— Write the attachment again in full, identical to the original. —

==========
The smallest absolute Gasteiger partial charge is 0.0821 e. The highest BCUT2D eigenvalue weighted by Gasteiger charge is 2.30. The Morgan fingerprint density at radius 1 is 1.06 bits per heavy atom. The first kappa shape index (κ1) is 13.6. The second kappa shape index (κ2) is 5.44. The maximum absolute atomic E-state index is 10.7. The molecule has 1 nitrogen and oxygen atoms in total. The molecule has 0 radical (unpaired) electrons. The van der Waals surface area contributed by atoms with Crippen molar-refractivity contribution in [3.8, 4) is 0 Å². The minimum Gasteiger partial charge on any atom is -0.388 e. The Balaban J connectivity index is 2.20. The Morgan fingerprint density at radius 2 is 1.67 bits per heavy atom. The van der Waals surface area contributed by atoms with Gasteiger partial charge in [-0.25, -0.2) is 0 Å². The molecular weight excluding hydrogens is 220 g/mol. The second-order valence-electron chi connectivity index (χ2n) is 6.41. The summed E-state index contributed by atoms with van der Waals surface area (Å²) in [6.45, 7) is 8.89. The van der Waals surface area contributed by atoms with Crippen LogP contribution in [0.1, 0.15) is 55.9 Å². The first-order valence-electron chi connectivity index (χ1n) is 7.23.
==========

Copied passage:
The smallest absolute Gasteiger partial charge is 0.0821 e. The highest BCUT2D eigenvalue weighted by Gasteiger charge is 2.30. The Morgan fingerprint density at radius 1 is 1.06 bits per heavy atom. The first kappa shape index (κ1) is 13.6. The second kappa shape index (κ2) is 5.44. The maximum absolute atomic E-state index is 10.7. The molecule has 1 nitrogen and oxygen atoms in total. The molecule has 0 radical (unpaired) electrons. The van der Waals surface area contributed by atoms with Crippen molar-refractivity contribution in [3.8, 4) is 0 Å². The minimum Gasteiger partial charge on any atom is -0.388 e. The Balaban J connectivity index is 2.20. The Morgan fingerprint density at radius 2 is 1.67 bits per heavy atom. The van der Waals surface area contributed by atoms with Gasteiger partial charge in [-0.25, -0.2) is 0 Å². The molecular weight excluding hydrogens is 220 g/mol. The second-order valence-electron chi connectivity index (χ2n) is 6.41. The summed E-state index contributed by atoms with van der Waals surface area (Å²) in [6.45, 7) is 8.89. The van der Waals surface area contributed by atoms with Crippen LogP contribution in [0.1, 0.15) is 55.9 Å². The first-order valence-electron chi connectivity index (χ1n) is 7.23.